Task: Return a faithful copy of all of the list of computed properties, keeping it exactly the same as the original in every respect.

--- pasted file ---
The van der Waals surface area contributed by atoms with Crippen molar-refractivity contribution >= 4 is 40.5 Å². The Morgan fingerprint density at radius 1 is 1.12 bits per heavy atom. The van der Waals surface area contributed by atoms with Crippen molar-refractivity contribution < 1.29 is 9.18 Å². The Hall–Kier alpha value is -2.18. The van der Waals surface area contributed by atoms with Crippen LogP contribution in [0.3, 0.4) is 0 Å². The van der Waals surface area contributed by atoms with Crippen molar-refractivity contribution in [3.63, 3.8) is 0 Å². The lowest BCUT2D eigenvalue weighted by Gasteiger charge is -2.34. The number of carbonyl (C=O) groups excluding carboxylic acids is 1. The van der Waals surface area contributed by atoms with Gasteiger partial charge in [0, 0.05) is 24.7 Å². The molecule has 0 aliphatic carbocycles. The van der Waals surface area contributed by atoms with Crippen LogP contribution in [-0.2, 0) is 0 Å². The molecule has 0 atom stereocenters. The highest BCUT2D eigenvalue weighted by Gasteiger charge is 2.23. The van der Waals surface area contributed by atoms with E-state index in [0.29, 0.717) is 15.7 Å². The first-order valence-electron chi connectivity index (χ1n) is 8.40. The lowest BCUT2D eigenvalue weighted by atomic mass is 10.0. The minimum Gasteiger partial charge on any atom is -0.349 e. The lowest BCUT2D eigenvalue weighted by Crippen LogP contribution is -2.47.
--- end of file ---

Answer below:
The van der Waals surface area contributed by atoms with Crippen molar-refractivity contribution >= 4 is 40.5 Å². The Morgan fingerprint density at radius 1 is 1.12 bits per heavy atom. The van der Waals surface area contributed by atoms with Crippen molar-refractivity contribution < 1.29 is 9.18 Å². The Hall–Kier alpha value is -2.18. The van der Waals surface area contributed by atoms with Crippen LogP contribution in [0.3, 0.4) is 0 Å². The van der Waals surface area contributed by atoms with Crippen molar-refractivity contribution in [3.63, 3.8) is 0 Å². The lowest BCUT2D eigenvalue weighted by Gasteiger charge is -2.34. The number of carbonyl (C=O) groups excluding carboxylic acids is 1. The van der Waals surface area contributed by atoms with Gasteiger partial charge in [0, 0.05) is 24.7 Å². The molecule has 0 aliphatic carbocycles. The van der Waals surface area contributed by atoms with Crippen LogP contribution in [-0.2, 0) is 0 Å². The molecule has 0 atom stereocenters. The highest BCUT2D eigenvalue weighted by Gasteiger charge is 2.23. The van der Waals surface area contributed by atoms with E-state index in [0.29, 0.717) is 15.7 Å². The first-order valence-electron chi connectivity index (χ1n) is 8.40. The lowest BCUT2D eigenvalue weighted by atomic mass is 10.0. The minimum Gasteiger partial charge on any atom is -0.349 e. The lowest BCUT2D eigenvalue weighted by Crippen LogP contribution is -2.47.